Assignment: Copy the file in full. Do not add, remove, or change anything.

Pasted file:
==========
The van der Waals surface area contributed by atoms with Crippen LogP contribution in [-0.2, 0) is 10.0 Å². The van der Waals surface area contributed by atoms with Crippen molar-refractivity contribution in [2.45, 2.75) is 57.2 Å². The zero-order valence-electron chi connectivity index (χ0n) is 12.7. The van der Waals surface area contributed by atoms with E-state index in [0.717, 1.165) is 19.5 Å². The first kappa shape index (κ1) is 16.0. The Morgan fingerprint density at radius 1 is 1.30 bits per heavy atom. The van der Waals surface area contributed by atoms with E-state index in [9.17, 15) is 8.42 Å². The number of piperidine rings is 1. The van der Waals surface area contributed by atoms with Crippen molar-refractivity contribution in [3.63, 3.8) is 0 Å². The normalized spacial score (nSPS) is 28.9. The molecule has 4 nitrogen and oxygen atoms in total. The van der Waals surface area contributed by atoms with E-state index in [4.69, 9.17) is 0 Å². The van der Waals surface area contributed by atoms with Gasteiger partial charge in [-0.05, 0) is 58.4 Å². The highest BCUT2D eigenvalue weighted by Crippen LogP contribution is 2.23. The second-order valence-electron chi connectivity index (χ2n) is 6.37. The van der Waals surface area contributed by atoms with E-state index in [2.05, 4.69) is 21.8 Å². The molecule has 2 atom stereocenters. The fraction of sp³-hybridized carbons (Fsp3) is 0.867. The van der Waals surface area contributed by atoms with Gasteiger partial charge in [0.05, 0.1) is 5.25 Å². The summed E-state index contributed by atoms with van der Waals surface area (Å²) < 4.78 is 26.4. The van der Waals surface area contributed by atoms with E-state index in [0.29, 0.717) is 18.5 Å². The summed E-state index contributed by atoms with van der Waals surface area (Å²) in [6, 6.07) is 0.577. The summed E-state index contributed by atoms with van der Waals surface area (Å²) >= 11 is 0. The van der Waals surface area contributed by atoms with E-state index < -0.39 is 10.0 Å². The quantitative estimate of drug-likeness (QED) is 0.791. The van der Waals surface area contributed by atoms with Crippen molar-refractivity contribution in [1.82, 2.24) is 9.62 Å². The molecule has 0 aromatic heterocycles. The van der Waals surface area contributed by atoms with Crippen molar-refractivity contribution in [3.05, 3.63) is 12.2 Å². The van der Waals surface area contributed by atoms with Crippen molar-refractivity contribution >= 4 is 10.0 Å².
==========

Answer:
The van der Waals surface area contributed by atoms with Crippen LogP contribution in [-0.2, 0) is 10.0 Å². The van der Waals surface area contributed by atoms with Crippen molar-refractivity contribution in [2.45, 2.75) is 57.2 Å². The zero-order valence-electron chi connectivity index (χ0n) is 12.7. The van der Waals surface area contributed by atoms with E-state index in [0.717, 1.165) is 19.5 Å². The first kappa shape index (κ1) is 16.0. The Morgan fingerprint density at radius 1 is 1.30 bits per heavy atom. The van der Waals surface area contributed by atoms with E-state index in [9.17, 15) is 8.42 Å². The number of piperidine rings is 1. The van der Waals surface area contributed by atoms with Crippen molar-refractivity contribution in [3.63, 3.8) is 0 Å². The normalized spacial score (nSPS) is 28.9. The molecule has 4 nitrogen and oxygen atoms in total. The van der Waals surface area contributed by atoms with E-state index in [4.69, 9.17) is 0 Å². The van der Waals surface area contributed by atoms with Gasteiger partial charge in [-0.05, 0) is 58.4 Å². The highest BCUT2D eigenvalue weighted by Crippen LogP contribution is 2.23. The second-order valence-electron chi connectivity index (χ2n) is 6.37. The van der Waals surface area contributed by atoms with E-state index in [2.05, 4.69) is 21.8 Å². The molecule has 2 atom stereocenters. The fraction of sp³-hybridized carbons (Fsp3) is 0.867. The van der Waals surface area contributed by atoms with Gasteiger partial charge in [0.05, 0.1) is 5.25 Å². The summed E-state index contributed by atoms with van der Waals surface area (Å²) < 4.78 is 26.4. The van der Waals surface area contributed by atoms with E-state index in [0.29, 0.717) is 18.5 Å². The summed E-state index contributed by atoms with van der Waals surface area (Å²) in [6, 6.07) is 0.577. The summed E-state index contributed by atoms with van der Waals surface area (Å²) >= 11 is 0. The van der Waals surface area contributed by atoms with E-state index < -0.39 is 10.0 Å². The quantitative estimate of drug-likeness (QED) is 0.791. The van der Waals surface area contributed by atoms with Crippen molar-refractivity contribution in [1.82, 2.24) is 9.62 Å². The molecule has 0 aromatic heterocycles. The van der Waals surface area contributed by atoms with Crippen molar-refractivity contribution in [3.05, 3.63) is 12.2 Å². The van der Waals surface area contributed by atoms with Crippen molar-refractivity contribution >= 4 is 10.0 Å².